Newspaper article The Journal (Newcastle, England)

10p That's How Much Ruth Kelly Will Be Stumping Up for Every North-East Child's 10-Hour Day at School

Newspaper article The Journal (Newcastle, England)

10p That's How Much Ruth Kelly Will Be Stumping Up for Every North-East Child's 10-Hour Day at School

Article excerpt

Byline: By Zoe Hughes And Graeme Whitfield

The Government's childcare revolution was cast into doubt last night after it emerged that the Government will spend less than 10p a day on each child to pay for its extended school services plan.

Education Secretary Ruth Kelly yesterday pledged pounds 28m to schools in the region to extend opening hours from 8am to 6pm.

She said the plans would be a "lifeline" for working parents and would see children offered breakfast clubs and after-school activities such as music tuition, dance, drama and arts classes. But her grand vision was called into question by teaching unions after it emerged that the average school would get only pounds 8,333 a year for the three-year project ( or 9.3p per child per day.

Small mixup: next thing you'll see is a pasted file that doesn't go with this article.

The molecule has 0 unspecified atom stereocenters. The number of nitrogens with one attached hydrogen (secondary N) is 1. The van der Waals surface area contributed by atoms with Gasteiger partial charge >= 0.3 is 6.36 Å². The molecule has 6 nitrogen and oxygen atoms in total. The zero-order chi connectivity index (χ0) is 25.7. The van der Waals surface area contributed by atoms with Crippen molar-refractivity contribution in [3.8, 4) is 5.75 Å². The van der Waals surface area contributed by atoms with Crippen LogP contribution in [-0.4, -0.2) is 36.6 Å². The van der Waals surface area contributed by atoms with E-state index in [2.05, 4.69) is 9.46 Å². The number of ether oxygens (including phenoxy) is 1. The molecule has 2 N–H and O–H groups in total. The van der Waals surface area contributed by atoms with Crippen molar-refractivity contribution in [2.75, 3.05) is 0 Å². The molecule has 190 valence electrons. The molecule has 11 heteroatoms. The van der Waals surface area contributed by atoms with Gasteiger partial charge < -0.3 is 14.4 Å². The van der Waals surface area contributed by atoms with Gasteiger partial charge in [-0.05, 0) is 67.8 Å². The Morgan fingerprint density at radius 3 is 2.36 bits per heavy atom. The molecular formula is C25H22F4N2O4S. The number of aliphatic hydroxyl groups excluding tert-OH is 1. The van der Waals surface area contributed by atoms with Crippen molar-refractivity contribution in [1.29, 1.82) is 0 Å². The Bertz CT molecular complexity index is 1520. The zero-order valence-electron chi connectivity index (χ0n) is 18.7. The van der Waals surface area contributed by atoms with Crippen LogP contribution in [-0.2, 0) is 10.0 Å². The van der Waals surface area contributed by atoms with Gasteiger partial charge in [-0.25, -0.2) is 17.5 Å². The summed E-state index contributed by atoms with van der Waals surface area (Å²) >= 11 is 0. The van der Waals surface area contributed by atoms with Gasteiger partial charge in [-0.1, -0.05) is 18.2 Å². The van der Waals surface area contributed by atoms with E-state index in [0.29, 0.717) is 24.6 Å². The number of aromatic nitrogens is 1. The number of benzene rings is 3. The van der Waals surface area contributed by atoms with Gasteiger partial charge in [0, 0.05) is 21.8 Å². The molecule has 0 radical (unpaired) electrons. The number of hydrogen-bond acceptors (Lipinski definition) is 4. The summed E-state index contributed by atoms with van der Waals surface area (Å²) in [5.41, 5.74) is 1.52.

Last night John Heslop, regional officer for the National Association of Head Teachers, said: "You're not going to get a lot out of pounds 8,300. You won't even be able to pay for one nursery nurse. The people staffing this will end up being volunteers.

"Children have to be supervised, so how is that going to be paid for?

"This really needs to be thought through very carefully."

Ms Kelly launched the prospectus claiming the plan was "plain common sense".

"This gives parents a great deal of peace

of mind, knowing that the child is in a safe and secure environment.

"It's what works for families and what works for children. It is about individual pupils and what works for them."

John Dunford, general secretary of the Secondary Heads Association and former head at Durham Johnston School, said: "To implement extended schools effectively will cost many millions of pounds and the Government must make sure there are adequate resources to do so. This initiative, more than any other, carries enormous risks of increasing workload for school leaders and drawing them away from their core responsibility of teaching and learning. …

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